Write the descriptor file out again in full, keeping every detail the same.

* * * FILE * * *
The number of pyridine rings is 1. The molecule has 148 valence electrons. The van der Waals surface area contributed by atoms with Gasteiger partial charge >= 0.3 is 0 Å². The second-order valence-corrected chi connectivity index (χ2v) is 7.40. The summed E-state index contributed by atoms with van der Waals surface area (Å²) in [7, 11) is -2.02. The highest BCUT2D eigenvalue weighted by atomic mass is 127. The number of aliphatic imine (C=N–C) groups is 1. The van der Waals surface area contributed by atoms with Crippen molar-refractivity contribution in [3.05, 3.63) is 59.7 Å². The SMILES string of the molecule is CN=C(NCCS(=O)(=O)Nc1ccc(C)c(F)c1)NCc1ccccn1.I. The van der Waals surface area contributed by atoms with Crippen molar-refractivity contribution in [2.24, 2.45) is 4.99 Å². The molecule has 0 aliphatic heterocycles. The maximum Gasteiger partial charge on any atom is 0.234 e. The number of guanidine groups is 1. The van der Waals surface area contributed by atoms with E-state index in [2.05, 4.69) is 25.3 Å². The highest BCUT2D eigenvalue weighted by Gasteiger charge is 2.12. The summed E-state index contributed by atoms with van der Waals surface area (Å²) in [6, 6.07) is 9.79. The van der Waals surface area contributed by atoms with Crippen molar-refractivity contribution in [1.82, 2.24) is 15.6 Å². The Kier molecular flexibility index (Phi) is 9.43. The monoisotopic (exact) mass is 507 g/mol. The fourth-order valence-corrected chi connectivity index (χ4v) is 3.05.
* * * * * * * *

The number of pyridine rings is 1. The molecule has 148 valence electrons. The van der Waals surface area contributed by atoms with Gasteiger partial charge >= 0.3 is 0 Å². The second-order valence-corrected chi connectivity index (χ2v) is 7.40. The summed E-state index contributed by atoms with van der Waals surface area (Å²) in [7, 11) is -2.02. The highest BCUT2D eigenvalue weighted by atomic mass is 127. The number of aliphatic imine (C=N–C) groups is 1. The van der Waals surface area contributed by atoms with Crippen molar-refractivity contribution in [3.05, 3.63) is 59.7 Å². The SMILES string of the molecule is CN=C(NCCS(=O)(=O)Nc1ccc(C)c(F)c1)NCc1ccccn1.I. The van der Waals surface area contributed by atoms with Crippen molar-refractivity contribution in [2.24, 2.45) is 4.99 Å². The molecule has 0 aliphatic heterocycles. The maximum Gasteiger partial charge on any atom is 0.234 e. The number of guanidine groups is 1. The van der Waals surface area contributed by atoms with E-state index in [2.05, 4.69) is 25.3 Å². The highest BCUT2D eigenvalue weighted by Gasteiger charge is 2.12. The summed E-state index contributed by atoms with van der Waals surface area (Å²) in [6, 6.07) is 9.79. The van der Waals surface area contributed by atoms with Crippen molar-refractivity contribution in [1.82, 2.24) is 15.6 Å². The Kier molecular flexibility index (Phi) is 9.43. The monoisotopic (exact) mass is 507 g/mol. The fourth-order valence-corrected chi connectivity index (χ4v) is 3.05.